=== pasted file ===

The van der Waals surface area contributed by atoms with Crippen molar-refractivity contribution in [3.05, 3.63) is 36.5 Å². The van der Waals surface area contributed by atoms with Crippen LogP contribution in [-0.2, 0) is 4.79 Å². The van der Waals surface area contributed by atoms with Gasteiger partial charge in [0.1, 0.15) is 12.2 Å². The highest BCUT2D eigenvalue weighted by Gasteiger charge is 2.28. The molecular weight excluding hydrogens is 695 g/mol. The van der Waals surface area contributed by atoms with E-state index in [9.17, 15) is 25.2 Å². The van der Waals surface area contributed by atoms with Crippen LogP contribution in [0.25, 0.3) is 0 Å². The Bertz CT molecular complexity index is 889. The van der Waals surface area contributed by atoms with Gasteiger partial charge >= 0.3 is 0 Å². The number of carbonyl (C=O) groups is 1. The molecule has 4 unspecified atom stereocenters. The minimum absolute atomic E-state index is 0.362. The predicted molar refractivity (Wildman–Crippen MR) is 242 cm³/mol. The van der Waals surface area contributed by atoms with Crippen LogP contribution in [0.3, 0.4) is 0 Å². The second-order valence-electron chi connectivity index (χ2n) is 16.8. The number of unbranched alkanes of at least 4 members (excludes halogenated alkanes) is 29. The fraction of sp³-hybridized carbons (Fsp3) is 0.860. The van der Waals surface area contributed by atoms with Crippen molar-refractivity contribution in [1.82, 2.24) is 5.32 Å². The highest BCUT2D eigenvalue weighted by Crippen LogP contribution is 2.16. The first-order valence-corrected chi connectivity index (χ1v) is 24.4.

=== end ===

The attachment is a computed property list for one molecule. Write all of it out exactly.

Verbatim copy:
The van der Waals surface area contributed by atoms with Crippen molar-refractivity contribution in [3.05, 3.63) is 36.5 Å². The van der Waals surface area contributed by atoms with Crippen LogP contribution in [-0.2, 0) is 4.79 Å². The van der Waals surface area contributed by atoms with Gasteiger partial charge in [0.1, 0.15) is 12.2 Å². The highest BCUT2D eigenvalue weighted by Gasteiger charge is 2.28. The molecular weight excluding hydrogens is 695 g/mol. The van der Waals surface area contributed by atoms with E-state index in [9.17, 15) is 25.2 Å². The van der Waals surface area contributed by atoms with Crippen LogP contribution in [0.25, 0.3) is 0 Å². The Bertz CT molecular complexity index is 889. The van der Waals surface area contributed by atoms with Gasteiger partial charge >= 0.3 is 0 Å². The number of carbonyl (C=O) groups is 1. The molecule has 4 unspecified atom stereocenters. The minimum absolute atomic E-state index is 0.362. The predicted molar refractivity (Wildman–Crippen MR) is 242 cm³/mol. The van der Waals surface area contributed by atoms with Crippen LogP contribution in [0.3, 0.4) is 0 Å². The second-order valence-electron chi connectivity index (χ2n) is 16.8. The number of unbranched alkanes of at least 4 members (excludes halogenated alkanes) is 29. The fraction of sp³-hybridized carbons (Fsp3) is 0.860. The van der Waals surface area contributed by atoms with Crippen molar-refractivity contribution in [1.82, 2.24) is 5.32 Å². The highest BCUT2D eigenvalue weighted by Crippen LogP contribution is 2.16. The first-order valence-corrected chi connectivity index (χ1v) is 24.4.